The Transom holds these truths to be self-evident: that wearing black with navy together is always a faux pas; that using the phrase ‘party bus’ in reference to any occasion other than the senior prom is utterly horrific; that Manhattan tourist attractions are called tourist attractions for a reason, and, therefore, should be limited to those who are actually visiting; and, finally, that having the police come to break up a fete is a bad thing.
But The Transom was willing to abandon some of these precepts when Cynthia Rowley and Ilene Rosenzweig gave convincing evidence otherwise at their Swell Welcome Wagon bash last week. The partners-in-style broke every rule on the books while promoting their own new hardcover and welcoming Katie O’Connell, NBC’s new head of east coast development–who, according to Swell’s PR representative, has recently optioned a sitcom from the duo’s company. Somehow, the duo ended up with a soiree that was enjoyable, even despite its echoes of collegiate Greek life.
Granted, the scene was jarring at first. Ms. Rowley, reine-de-runway turned Targé trendsetter (not to mention new mother to Gigi), greeted her guests outside of a gigantic red double-decker New York sightseeing bus on East 24th Street. Along with her white rimmed sunglasses, she was wearing navy satin shorts, which she paired with a brown belt. And a black camisole.
Completing the ensemble was a pair of skyscraping, colorful, ankle-wrapping sandals, and, put simply, Ms. Rowley looked fabulous. Party guests standing nearby probably heard the unsettling swoosh! of The Transom’s world turning upside down. Black and navy, for the first time in their historically hapless partnership, actually looked good together.
After the uprooting of one social maxim, The Transom faced the difficult task of somehow abandoning the strong, strong misgivings that have accompanied the phrase ‘party bus’ ever since… well, a bad experience. The bus was swarming with cute waiters dressed in quintessentially touristy I-Heart-NY t-shirts. They carried trays of fries procured from the nearby Madison Square Park Shake Shack—and to wash down the Shack’s snacks, there were sip-cups filled with a somewhat mysterious beverage that one partygoer referred to as “adult lemonade.”
A few adult lemonades later, Ms. Rowley made her way to the back of the upper deck.
“It’s not exactly Keanu Reeves in Speed, but you know,” the genial brunette said.
The plan was for more people to board the bus after half of the tour had passed. Most of the seats were filled, though, and the question of where these newcomers would sit arose. One guest suggested that the late shift of guests would have to sit on the laps of those already present.
“It’s a double-decker lap dance!” Ms. Rowley exclaimed, proving her hostess prowess by being able to roll with the punches.
Ms. Rowley paused when the Transom asked her if she had grown up partying, unsure of how to take the question. “I grew up in a town called Barrington, Illinois, but we called it Beerington,” she said.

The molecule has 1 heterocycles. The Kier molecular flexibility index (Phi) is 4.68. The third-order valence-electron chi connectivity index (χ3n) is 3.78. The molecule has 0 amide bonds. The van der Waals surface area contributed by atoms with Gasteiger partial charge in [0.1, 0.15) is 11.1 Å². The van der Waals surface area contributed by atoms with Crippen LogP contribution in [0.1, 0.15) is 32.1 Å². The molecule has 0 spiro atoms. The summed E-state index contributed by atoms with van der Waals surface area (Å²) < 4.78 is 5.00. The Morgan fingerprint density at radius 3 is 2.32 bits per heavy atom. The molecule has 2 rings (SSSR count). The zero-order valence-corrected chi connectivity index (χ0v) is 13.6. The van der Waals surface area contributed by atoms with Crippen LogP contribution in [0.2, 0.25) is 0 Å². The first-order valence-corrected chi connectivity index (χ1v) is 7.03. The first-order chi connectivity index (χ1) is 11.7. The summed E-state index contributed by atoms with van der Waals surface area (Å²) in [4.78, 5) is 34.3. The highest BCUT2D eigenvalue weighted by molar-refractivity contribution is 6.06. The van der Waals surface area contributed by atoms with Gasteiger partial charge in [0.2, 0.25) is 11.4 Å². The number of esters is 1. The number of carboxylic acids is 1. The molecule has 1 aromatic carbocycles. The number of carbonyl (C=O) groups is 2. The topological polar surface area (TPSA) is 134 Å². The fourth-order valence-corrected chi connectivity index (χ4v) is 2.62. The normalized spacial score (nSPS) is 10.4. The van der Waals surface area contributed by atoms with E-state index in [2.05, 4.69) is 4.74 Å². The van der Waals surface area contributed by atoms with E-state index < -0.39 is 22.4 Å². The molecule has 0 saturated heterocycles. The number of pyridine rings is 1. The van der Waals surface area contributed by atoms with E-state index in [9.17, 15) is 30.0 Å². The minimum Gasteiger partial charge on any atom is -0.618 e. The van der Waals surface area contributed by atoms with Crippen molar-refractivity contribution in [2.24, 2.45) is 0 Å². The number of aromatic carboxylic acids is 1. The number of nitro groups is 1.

Judging from what transpired next, you can take the party out of the Beerington, but you can’t take the Beer(ington) out of the party. According to Kim Yorio, who handles public relations for Swell, guests (who, by this point, numbered about 90, including Tatum O’Neal), hopped off the bus at one of its snack stops and purchased forties at a nearby bodega.
The “booze cruise,” as one Lacosted man described the event in a cell phone conversation, was going strong, but, unbeknownst to Ms. Yorio, not everyone was enjoying the festivities. All along, the bus driver and his assistant had been commanding guests to sit down, despite the party planners’ requests that they not use the loudspeaker, unsympathetic to Ms. Rosenzweig and Ms. Rowley’s need to patrol the upper deck looking for guests who wanted drink refills.
They were probably also not pleased with what seemed to a casual observer to be a blatant violation of open container laws.
“We were all, like, thwarting the authority of the bus,” Ms. Yorio said.
Finally, after numerous and increasingly angry loudspeaker requests that all passengers be seated, the driver stopped the bus and refused to move it from its makeshift parking spot in front of Stanton Social. Though Ms. Yorio pleaded with the Sightseeing Gestapo to at least take the partygoers to their last stop, they would not budge; in fact, they alerted Ms. Yorio that they had notified not only their dispatcher but also the NYPD of the tomfoolery that was taking place on board.
As the 80 ice cream cones waiting at the NoLiTa Ice Cream factory melted, the police investigated the situation. According to Ms. Yorio, the men in blue did not seem as concerned as the bus driver and his assistant.
“I was worried about them driving the bus into the river–at that point it was every man for himself,” she said.
Though the party ended somewhat in shambles, its exciting demise was an example of what Ms. Rowley and Ms. Rosenzweig advise on the very first page of their recent book:
“Hostessing is a high-wire act…You’re performing for a lot of people,” the opening of The Swell Dressed Party reads. “If an acrobat prances gaily along the wire, she’ll get a round of soft applause. But for the big bravos, you need that…misstep that makes the audience gasp with anticipation to see how–and if–she’ll recover her stride.”